Night riders: Why Kelly Slater’s divisive desert wave pool has put elite surfers in spotlight
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Kelly Slater’s divisive desert wave pool takes centre stage in the surfing world again this weekend, quite literally in the spotlight as night surfing makes its professional debut.
The Surf Ranch Pro returns as a Championship Tour event, with the tour converging on Lemoore, California, for the two-day affair held about 135 kilometres from the ocean in waves that can last 45 seconds.
The World Surf League’s controlling stake in the multimillion-dollar project led to its tour debut in 2018, to mixed reviews to say the least.
South African star Jordy Smith described the event as “predictable and really not that exciting to the viewers after watching the 10th surfer go back into the barrel for another 10 seconds” in 2021. Several high-profile withdrawals followed before the event was canned last year.
In an attempt to spice up this season’s return to the wave pool, the WSL has introduced a new format a week out from the competition.
Winners of the initial qualifying round (starting early on Sunday morning, AEST) progress straight to the finals from the four-athlete heats.
Kelly Slater tucks into a barrel at his own artificial wave pool in the Californian desert.Credit: Kenny Morris/World Surf League
Fourth-placed surfers will be eliminated immediately. Second- and third-place finishers are thrown into sudden-death heats under lights on an artificial wave.
“I haven’t surfed under lights at Surf Ranch yet but I’m sure that it’ll be spectacular scenes,” world No.3 and rising Australian star Molly Picklum told this masthead.
“I’ve done a lot of night sessions at Urbnsurf in Melbourne and, absolutely, it’ll change things for sure.
“It’s like when you’re surfing with the sun on top of the wave and you can’t see where the lip is. You’re kind of guessing, surfing blind. I’m not sure if [Surf Ranch] is like that, but I do know from experience that lighting obviously makes surfing very different.”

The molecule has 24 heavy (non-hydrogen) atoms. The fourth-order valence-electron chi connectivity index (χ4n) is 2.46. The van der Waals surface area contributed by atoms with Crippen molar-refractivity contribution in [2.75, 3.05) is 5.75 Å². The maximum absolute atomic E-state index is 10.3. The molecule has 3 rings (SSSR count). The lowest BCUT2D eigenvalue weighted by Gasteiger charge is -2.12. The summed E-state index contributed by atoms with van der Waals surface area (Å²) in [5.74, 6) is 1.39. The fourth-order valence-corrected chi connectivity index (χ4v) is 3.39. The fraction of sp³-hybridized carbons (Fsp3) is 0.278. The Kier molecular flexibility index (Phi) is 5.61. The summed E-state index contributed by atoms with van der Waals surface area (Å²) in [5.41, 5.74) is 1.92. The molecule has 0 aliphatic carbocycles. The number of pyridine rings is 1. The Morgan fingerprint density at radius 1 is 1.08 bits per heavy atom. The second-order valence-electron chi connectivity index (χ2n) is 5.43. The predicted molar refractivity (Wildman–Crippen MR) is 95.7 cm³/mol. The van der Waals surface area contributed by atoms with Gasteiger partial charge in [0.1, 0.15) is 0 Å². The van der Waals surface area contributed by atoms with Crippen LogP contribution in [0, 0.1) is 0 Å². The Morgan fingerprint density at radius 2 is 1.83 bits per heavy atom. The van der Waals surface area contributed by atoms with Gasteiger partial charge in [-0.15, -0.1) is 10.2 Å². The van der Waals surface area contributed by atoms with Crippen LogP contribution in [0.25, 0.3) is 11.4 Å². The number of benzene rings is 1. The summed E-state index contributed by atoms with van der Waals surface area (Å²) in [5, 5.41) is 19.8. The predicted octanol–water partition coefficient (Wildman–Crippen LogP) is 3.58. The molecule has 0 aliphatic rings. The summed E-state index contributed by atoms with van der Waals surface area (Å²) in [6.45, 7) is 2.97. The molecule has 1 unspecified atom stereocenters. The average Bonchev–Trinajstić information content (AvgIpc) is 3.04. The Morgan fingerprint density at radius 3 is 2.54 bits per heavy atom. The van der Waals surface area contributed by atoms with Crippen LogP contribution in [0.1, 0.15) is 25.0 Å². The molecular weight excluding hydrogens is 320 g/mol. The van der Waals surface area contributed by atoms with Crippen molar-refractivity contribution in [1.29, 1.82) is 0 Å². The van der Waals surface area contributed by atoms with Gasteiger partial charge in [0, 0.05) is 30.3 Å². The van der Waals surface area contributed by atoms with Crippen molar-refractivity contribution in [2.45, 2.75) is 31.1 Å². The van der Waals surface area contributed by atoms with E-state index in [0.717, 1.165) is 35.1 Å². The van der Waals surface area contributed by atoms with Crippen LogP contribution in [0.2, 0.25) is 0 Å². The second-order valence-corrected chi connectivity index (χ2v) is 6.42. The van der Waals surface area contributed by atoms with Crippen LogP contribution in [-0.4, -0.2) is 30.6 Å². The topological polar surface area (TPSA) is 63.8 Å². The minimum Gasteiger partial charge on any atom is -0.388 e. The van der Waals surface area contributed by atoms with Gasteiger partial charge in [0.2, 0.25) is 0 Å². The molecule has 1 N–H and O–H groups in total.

California’s Surf Ranch under lights.Credit: Getty
Picklum’s first visit to the desert and Slater’s wave pool has led her blonde hair to start turning green, “but I think that’s from the hot tub afterwards”, as she traverses a steep learning curve on the artificial break.
The 20-year-old said she understands the lukewarm reception the event receives from fans based on her own experience as a spectator. But being in the water at Lemoore has given her a new perspective on the controversial tour stop.
“When you watch it from your couch, it doesn’t give it justice to the complexity of the wave and, at the same time, the simplicity of it,” she said.
“I remember sitting and watching thinking, ‘Wow, that wave looks so ripable’. But the pace of the wave, it’s a bit quicker and unnatural compared to what you’re used to.
Australian Jack Robinson during his last competitive appearance at the Surf Ranch Pro in 2021.Credit: Pat Nolan/World Surf League
“From the couch, I thought it’d be a bit easier. You’ve kind of got to be here to feel it.
“It’s cool that the WSL is trying to find new ways to promote the sport and make it more interesting for the viewers.”
Fellow Australian and world No.3 Jack Robinson is a fan of honing his craft on artificial waves and said the Surf Ranch Pro’s return is just part and parcel of life on tour.
“It’s just how the tour is,” he said. “If you’re not an all-round [surfer], it’s going to be hard. You have to adapt to anything they throw at you and play the game.
“It’s fun to surf but, as much as everyone says it’s the same wave every time, the wave actually changes a little bit each time.
“You’ve got to stay focused on the wave and try and enjoy it, too, because you don’t get that many practice sessions to enjoy it.”
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